Quick, we dare you, name one starter on the Miami offensive line. Unless you are a died-in-wool Dolphins fan, you probably can't. Here's the kicker: By the end of the season, you might not be able to identify one, either. But by that time, too, the Miami line will be a pretty good one, if early camp results are any indicator. There remains plenty of work to be done, and we'd be lying if we tried to pretend there weren't some rough spots during the practices we saw, but Houck is again well into the process of transforming a pile of chicken feathers into something approximating chicken salad.
"It's been pretty encouraging," Saban conceded. "I think we've got maybe seven guys there who can line up and play." Houck is famous for salvage jobs and the one he's undertaken this summer -- turning last year's first-rounder, Vernon Carey, into more than just another misguided pick by deposed general manager Rick Spielman -- is certainly daunting. But Carey has the temperament, it seems, to be a good player and could be the starter at left tackle. Free-agent addition Stockar McDougle, a former Detroit starter, seems to have reduced the mental errors that plagued him during his Lions tenure.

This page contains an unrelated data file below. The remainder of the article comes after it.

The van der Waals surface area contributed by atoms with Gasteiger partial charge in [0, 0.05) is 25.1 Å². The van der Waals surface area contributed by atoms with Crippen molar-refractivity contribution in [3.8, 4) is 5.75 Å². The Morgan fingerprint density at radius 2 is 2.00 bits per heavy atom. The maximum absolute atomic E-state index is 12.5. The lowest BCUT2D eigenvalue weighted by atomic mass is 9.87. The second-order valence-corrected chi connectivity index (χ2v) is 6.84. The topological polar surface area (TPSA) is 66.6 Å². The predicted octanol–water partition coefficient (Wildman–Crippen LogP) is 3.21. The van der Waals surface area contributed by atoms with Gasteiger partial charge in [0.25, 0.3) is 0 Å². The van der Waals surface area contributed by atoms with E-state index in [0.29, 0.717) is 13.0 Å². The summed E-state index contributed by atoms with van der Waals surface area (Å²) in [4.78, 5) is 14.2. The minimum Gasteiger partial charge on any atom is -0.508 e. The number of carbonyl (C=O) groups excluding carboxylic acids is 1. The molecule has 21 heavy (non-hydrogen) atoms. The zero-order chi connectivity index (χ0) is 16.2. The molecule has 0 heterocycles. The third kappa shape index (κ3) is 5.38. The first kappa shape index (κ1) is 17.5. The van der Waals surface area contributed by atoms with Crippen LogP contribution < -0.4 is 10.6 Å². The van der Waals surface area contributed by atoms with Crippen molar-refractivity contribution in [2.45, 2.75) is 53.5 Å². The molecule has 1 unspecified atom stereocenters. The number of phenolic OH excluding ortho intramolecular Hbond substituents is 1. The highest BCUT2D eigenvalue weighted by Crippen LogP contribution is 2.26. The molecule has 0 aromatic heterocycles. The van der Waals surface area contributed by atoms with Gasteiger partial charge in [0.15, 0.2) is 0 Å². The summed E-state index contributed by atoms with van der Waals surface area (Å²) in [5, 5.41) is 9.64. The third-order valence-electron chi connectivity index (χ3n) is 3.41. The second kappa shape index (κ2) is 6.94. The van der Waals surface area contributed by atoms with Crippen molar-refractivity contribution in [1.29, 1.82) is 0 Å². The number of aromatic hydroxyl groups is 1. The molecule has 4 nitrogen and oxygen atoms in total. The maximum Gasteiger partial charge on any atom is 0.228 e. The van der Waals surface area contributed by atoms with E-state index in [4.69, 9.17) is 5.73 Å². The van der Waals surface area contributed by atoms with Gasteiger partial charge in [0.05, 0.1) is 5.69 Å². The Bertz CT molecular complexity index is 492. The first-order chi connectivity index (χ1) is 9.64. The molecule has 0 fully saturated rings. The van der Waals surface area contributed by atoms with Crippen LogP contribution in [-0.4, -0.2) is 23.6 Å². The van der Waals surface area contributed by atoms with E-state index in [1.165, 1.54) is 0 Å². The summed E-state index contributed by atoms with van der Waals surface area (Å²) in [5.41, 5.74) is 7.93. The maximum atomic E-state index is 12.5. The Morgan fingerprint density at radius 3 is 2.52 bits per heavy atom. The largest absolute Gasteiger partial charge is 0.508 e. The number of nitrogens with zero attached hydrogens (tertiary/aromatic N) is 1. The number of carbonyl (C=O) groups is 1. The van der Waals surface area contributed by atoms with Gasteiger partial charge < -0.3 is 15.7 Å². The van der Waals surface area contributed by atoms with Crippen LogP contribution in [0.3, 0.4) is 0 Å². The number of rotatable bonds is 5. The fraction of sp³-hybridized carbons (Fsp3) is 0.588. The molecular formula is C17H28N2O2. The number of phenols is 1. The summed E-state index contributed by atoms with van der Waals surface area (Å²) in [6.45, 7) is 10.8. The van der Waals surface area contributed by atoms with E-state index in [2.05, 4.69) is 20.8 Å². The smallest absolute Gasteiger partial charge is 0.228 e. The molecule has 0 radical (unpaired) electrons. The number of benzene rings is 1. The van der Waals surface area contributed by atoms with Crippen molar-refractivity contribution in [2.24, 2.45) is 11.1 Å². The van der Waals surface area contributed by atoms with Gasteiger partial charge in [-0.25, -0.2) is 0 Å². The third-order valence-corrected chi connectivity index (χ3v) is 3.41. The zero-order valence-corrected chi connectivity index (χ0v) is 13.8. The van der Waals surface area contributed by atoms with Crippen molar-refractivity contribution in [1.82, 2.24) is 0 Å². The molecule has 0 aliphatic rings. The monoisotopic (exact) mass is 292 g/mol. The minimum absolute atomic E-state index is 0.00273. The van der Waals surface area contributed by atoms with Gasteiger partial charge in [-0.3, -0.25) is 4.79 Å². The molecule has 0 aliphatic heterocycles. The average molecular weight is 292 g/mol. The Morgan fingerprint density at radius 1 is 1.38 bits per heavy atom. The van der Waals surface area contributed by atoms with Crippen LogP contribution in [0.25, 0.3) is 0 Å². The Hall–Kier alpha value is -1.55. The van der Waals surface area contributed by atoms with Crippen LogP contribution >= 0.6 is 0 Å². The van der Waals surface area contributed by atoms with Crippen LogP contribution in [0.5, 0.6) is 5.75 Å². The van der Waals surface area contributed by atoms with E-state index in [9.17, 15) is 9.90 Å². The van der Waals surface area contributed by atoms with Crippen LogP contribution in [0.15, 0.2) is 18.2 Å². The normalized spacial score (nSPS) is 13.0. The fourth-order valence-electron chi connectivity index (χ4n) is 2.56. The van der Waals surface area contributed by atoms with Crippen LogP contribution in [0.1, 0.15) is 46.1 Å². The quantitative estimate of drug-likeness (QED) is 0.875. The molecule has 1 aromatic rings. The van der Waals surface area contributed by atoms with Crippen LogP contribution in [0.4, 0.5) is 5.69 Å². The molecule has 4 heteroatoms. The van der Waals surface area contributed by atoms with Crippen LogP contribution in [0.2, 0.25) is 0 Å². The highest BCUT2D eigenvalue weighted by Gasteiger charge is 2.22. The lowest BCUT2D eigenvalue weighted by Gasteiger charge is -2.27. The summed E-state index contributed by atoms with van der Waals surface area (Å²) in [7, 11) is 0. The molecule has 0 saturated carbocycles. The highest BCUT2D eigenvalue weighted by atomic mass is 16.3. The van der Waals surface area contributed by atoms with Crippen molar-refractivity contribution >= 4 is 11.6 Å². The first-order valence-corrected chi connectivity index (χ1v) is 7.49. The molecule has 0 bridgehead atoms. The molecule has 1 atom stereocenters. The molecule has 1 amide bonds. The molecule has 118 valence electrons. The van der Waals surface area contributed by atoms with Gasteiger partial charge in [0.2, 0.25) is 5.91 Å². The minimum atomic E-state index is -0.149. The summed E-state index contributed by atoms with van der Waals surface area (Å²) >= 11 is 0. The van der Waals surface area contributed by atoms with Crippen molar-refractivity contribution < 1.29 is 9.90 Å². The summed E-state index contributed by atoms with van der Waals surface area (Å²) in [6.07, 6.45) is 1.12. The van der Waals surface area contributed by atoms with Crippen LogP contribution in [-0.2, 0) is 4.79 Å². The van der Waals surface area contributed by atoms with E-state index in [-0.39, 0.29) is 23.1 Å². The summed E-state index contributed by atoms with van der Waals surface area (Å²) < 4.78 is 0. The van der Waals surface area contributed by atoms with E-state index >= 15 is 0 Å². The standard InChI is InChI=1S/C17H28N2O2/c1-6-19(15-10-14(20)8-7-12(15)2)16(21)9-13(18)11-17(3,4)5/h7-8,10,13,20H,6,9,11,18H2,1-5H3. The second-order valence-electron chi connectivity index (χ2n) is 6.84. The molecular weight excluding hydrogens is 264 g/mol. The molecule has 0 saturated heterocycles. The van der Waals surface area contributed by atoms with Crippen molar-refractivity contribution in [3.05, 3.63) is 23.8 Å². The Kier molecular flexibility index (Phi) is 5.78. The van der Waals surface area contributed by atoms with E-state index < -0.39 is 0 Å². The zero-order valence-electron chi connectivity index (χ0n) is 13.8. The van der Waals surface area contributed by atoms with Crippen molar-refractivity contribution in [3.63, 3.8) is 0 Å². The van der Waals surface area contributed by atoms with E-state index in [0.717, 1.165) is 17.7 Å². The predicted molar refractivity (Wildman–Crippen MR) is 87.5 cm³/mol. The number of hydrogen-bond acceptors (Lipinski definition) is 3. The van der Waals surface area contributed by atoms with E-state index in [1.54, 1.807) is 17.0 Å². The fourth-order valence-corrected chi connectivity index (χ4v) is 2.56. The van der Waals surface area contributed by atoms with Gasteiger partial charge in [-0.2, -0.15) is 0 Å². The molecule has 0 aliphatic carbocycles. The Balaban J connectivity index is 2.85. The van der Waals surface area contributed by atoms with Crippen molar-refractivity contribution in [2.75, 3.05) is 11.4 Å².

Let's face it, given the question mark at the quarterback position, the Dolphins figure to run the ball a lot in 2005. And they should, since that seems to be a strength, which means the offensive line will get a chance to fire off the ball and do some old-fashioned road grading. Truth be told, the unit didn't exactly carve out gaping holes in the early workouts. But there is progress nearly every time on the field, and Houck, whether he wants the miracle worker mantle or not, looks to be fashioning a respectable unit.